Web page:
With North Korea’s drive to field a nuclear-armed missile rapidly emerging as President Donald Trump’s first foreign crisis, his top diplomat is heading to a nervous region.
US Secretary of State Rex Tillerson, a former oil executive with no government experience, has yet to make an impact in Washington, where he has not even appointed a senior staff.
But this week he will head as emissary of the world’s top power to Tokyo, Seoul and Beijing to tackle a nuclear stand-off that threatens to tip into a catastrophic war.
Tillerson will arrive in Tokyo on Wednesday for talks with Prime Minister Shinzo Abe and Foreign Minister Fumio Kishida, who watched Pyongyang’s latest missile tests with alarm.
On Friday, he will be in Seoul and a South Korea mired in a domestic political crisis but also still braced for further provocations from its belligerent northern neighbor.
The secretary will meet Hwang Kyo-Ahn — who is acting president until an election can be held to replace impeached leader Park Geun-Hye — and talk with Foreign Minister Yun Byung-Se.
Then, on Saturday, Tillerson will be in China, the United States’ nearest peer as a world power and perhaps the only one that retains any leverage over Kim Jong-Un’s regime.
– Pressure –
China supported previous UN sanctions against North Korea, and has in theory halted coal imports from its smaller neighbor, but it is reluctant to take steps that could see the regime fall.
Since coming to office in January, and especially since the most recent North Korean missile tests last week, Trump has been looking for ways to turn up the pressure on Pyongyang.
“I think it’s well known that we are looking currently at approaches to the North Korea question and there is a range of things that are being considered,” a senior US official said.
Among the other options pushed by the hawkish wing of the Washington foreign policy community are secondary sanctions that would target any Chinese banks that work with Pyongyang.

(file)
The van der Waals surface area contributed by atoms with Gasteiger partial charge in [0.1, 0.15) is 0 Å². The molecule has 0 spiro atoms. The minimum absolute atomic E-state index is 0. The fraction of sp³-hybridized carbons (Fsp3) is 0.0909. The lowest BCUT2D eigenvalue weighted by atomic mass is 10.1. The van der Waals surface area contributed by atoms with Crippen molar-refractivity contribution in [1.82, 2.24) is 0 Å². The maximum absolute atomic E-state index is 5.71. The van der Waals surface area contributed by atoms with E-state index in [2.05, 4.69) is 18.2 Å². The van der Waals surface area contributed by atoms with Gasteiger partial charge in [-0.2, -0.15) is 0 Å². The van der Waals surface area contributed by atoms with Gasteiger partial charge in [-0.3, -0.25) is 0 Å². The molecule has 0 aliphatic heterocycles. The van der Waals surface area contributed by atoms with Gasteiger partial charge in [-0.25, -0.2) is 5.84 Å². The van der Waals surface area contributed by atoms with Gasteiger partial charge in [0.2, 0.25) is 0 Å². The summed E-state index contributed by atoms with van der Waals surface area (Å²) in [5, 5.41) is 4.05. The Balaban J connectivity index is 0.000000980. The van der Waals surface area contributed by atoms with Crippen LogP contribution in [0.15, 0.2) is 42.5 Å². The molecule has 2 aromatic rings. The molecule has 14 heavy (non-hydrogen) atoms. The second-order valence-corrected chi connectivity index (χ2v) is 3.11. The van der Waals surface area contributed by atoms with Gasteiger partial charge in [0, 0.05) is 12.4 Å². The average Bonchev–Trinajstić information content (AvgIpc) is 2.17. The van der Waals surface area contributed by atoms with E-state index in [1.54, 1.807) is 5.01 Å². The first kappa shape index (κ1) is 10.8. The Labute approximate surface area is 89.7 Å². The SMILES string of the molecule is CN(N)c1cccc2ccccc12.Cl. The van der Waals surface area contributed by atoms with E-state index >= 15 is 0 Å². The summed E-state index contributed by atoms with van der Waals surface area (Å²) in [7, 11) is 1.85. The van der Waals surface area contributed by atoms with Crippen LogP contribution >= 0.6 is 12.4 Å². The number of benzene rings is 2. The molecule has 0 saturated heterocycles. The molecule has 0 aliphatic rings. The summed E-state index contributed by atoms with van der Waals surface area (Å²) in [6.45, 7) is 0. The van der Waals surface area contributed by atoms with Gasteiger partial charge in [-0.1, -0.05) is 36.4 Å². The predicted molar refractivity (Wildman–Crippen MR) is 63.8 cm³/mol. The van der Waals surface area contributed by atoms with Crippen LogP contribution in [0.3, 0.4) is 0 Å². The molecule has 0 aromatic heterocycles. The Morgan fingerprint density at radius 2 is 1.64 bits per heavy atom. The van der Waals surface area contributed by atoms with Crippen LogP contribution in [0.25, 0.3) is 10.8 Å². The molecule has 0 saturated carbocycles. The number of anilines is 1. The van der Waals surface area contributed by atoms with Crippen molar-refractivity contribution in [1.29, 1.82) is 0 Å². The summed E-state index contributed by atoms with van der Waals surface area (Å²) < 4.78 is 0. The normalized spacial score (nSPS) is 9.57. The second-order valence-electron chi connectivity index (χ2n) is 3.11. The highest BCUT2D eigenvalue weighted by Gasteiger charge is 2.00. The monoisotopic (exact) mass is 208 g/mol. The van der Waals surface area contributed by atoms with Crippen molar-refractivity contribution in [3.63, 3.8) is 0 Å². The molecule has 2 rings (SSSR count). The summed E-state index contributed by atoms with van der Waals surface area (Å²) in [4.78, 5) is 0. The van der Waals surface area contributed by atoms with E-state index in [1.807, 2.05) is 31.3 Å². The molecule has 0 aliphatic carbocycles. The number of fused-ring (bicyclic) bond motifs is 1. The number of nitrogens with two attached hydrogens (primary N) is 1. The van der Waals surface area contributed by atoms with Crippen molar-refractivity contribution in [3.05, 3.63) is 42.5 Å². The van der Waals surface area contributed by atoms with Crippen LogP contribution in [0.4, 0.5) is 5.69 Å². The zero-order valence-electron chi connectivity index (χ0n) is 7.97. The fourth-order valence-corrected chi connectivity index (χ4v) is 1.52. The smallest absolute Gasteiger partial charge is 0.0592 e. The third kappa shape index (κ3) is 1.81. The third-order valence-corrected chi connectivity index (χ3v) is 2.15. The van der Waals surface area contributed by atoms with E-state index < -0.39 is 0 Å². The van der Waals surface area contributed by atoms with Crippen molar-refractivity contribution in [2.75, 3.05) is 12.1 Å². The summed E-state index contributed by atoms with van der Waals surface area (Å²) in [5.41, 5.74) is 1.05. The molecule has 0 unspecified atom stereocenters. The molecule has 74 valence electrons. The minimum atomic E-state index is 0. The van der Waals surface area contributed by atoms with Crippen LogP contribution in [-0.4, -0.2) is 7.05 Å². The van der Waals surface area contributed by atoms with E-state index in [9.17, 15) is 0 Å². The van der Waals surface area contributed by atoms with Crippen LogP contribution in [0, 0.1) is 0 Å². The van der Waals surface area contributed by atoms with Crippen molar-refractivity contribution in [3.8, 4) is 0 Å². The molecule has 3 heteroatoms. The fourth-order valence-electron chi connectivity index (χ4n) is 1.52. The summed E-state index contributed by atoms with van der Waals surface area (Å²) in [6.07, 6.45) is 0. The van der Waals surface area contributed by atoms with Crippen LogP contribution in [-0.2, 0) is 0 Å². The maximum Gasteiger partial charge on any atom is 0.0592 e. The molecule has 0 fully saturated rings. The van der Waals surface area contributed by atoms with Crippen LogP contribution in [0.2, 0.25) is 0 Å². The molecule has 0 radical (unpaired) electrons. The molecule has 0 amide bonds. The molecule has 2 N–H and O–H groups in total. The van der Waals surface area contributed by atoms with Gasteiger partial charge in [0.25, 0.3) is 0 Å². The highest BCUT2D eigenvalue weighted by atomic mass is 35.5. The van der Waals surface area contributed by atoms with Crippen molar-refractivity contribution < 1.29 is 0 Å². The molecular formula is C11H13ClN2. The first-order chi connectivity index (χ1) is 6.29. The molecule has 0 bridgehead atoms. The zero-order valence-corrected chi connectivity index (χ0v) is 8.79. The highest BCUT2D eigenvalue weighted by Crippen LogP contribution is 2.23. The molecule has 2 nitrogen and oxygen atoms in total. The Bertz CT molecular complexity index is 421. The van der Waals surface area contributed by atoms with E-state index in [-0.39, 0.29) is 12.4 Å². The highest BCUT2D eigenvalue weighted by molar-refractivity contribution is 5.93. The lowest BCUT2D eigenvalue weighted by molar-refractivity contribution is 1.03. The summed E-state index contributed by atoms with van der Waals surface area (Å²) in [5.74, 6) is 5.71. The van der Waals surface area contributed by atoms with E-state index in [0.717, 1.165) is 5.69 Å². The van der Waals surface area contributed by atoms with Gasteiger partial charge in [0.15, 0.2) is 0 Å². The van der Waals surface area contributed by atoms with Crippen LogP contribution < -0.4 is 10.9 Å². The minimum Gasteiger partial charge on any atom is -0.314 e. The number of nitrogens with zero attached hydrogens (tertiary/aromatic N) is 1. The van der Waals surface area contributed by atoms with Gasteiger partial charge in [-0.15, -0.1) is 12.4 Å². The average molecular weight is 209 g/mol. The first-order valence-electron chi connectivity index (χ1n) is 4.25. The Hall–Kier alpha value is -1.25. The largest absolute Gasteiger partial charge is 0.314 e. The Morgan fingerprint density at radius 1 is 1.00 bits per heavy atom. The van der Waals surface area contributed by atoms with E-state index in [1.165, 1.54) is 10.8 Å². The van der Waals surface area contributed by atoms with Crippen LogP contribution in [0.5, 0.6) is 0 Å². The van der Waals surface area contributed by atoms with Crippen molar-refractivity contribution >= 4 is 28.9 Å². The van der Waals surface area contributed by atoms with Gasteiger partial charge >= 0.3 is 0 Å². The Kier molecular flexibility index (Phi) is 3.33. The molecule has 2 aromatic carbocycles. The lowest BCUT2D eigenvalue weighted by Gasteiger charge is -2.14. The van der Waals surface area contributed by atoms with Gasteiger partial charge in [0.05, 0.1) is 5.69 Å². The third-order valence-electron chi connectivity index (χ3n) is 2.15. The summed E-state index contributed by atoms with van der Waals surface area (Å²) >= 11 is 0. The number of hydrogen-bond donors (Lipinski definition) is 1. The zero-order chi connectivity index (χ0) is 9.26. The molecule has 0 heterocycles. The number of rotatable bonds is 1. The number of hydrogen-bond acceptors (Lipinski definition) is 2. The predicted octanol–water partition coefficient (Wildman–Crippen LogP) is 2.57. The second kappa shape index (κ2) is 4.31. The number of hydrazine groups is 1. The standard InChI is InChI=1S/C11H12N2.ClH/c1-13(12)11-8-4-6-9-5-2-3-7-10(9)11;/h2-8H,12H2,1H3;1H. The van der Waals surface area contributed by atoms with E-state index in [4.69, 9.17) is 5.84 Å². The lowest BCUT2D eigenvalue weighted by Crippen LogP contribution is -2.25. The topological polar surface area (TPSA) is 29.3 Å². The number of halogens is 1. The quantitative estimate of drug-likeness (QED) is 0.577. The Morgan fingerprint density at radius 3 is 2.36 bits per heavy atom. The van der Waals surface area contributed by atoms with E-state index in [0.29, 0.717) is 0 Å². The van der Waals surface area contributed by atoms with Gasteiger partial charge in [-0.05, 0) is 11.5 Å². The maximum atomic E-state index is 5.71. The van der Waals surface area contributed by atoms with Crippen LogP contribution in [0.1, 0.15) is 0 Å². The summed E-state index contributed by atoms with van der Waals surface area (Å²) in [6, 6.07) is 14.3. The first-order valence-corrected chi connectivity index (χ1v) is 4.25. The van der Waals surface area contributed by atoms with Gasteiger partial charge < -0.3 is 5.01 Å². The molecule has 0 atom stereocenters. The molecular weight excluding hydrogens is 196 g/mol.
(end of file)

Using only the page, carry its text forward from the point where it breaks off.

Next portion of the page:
But officials preparing the trip, briefing reporters anonymously at a time when most senior diplomatic positions in Washington are unfilled, said no major announcements are imminent.
“We’re trying to come up with what the approach of the new administration is going to be,” one said.
No peace treaty was signed after the 1950-53 Korean war, so Seoul and its US ally are technically still in a state of hostilities with its neighbor across a demilitarized zone.
Since the peninsula split, South Korea has become an economic power with democratic institutions, but there are still more than 28,000 US personnel deployed to aid in its defense.
Kim, the third leader in a dynasty that rules through oppression and a personality cult, has proved just as determined as his father and grandfather to develop a nuclear weapon.
North Korea has a small number of bombs and now it is testing an intercontinental ballistic missile and shorter-range rockets that could threaten US bases and cities in the Pacific rim.
– Secondary sanctions –
Most observers see China as the only power with the leverage to get its isolated neighbor to stand down, and existing United Nations-backed sanctions have had little effect so far.
The crisis is shaping up to be the key early challenge of Trump’s presidency and the Pentagon has already provoked China’s ire by deploying the THAAD anti-missile system in South Korea.
US officials insist THAAD is a purely defensive system designed to protect South Korea and Japan from Kim’s missiles, but Beijing sees it as a threat to its own deterrent ability.
And the signals coming out of China are not encouraging for those in Washington who cling to the hope that Beijing may be ready to rein in its small but combative neighbor.
On Wednesday, Foreign Minister Wang Yi implied that the United States and North Korea were equally at fault for provoking the latest crisis and headed towards a “head-on collision.”
Wang urged the US military to halt planned exercises with South Korea, in exchange for Pyongyang halting its nuclear and missile programs — an idea Washington promptly dismissed.
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